When, if not now, do we start paying attention?

The legislature's nonpartisan Office of Fiscal Analysis estimated that the 2011-12 budget, the first one the new legislature must develop, has a built-in shortfall of $3.37 billion.

Against that backdrop it was astonishing to learn that the Connecticut State University System (CSU) just granted raises averaging about 5 percent (and up to 10 percent) for top officials, including Chancellor David G. Carter. Carter's salary is now in excess of $400,00, and the salaries of presidents at CSU's Central, Eastern and Western campuses are now more than $300,000.

The negative impact of this action is compounded by the fact it adds to the state's pension shortfall. Carter can expect this salary increase to guarantee an "all-too-lavish" lifetime annual pension with full health benefits to boot.

While CSU employees are reaping unheard of raises, and life-time benefits, Connecticut's students were levied a staggering increases in their college tuition. Starting in the 2010-11 academic year, students who commuted to class paid an average 6.3 percent increase. Students living on campus paid about a 5.6 percent increase.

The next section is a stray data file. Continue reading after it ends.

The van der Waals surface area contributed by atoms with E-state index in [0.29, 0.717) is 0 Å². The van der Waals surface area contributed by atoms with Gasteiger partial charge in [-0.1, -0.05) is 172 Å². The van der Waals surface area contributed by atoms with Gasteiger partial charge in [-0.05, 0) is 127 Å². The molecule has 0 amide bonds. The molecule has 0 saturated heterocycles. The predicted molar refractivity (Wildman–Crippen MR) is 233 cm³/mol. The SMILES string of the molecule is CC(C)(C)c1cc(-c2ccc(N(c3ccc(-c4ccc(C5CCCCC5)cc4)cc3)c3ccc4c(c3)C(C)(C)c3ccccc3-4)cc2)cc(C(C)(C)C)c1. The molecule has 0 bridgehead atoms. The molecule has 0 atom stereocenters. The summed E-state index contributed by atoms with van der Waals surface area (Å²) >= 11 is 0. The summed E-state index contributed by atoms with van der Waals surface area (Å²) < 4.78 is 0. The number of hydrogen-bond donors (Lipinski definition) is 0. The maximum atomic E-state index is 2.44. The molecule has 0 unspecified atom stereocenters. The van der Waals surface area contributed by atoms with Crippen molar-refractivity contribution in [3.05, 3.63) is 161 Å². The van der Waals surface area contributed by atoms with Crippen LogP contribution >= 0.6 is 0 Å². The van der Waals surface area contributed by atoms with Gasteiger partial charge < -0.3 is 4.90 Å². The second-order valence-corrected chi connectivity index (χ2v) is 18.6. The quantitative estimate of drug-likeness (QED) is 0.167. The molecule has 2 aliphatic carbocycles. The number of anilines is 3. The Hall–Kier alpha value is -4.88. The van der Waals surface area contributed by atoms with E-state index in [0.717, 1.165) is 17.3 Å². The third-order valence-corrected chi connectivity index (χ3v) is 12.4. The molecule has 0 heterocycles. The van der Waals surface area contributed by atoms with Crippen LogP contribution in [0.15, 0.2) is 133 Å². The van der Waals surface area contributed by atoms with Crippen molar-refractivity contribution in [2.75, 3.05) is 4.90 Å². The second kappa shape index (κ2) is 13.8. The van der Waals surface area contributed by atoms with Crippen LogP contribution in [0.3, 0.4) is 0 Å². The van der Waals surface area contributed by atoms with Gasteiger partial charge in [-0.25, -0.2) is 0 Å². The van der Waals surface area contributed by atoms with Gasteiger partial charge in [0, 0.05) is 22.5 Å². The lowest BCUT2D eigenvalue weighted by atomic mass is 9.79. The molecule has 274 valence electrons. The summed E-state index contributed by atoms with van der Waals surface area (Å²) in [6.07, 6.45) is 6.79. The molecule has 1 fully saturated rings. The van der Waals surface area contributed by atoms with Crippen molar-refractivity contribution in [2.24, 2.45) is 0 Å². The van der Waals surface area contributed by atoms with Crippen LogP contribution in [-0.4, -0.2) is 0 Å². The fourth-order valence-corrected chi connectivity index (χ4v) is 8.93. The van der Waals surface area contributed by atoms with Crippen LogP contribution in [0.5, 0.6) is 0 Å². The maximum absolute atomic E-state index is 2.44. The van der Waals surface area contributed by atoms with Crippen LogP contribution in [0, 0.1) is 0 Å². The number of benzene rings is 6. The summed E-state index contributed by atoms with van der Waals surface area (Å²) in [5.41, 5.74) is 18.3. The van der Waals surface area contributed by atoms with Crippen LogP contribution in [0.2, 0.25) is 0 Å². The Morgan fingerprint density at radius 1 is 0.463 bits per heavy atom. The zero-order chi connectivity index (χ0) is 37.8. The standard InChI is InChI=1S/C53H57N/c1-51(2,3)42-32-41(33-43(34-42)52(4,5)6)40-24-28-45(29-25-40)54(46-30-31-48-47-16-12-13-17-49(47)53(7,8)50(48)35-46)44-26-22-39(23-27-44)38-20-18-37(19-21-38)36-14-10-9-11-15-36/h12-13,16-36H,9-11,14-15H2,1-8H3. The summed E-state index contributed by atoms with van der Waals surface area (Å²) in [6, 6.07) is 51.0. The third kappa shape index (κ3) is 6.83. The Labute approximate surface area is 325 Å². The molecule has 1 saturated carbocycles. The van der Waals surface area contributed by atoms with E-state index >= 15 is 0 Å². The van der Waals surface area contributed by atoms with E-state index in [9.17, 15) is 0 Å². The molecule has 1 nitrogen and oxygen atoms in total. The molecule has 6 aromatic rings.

What does this all mean? For Connecticut students the answer is simple: They will be applying for more loans, working longer hours while trying to balance their studies and facing an uncertain job future created by a state that spent far too much money.

For the state legislature the answer is simple, too. The legislature should immediately repudiate these astronomical raises, reign in out-of-control spending and get Connecticut back on firm financial footing.

DeeDee Brandt, a former member of Fairfield's Representative Town Meeting and Board of Finance, is the Republican candidate for state representative in the 133rd district. She can be reached at ddbrandtct@gmail.com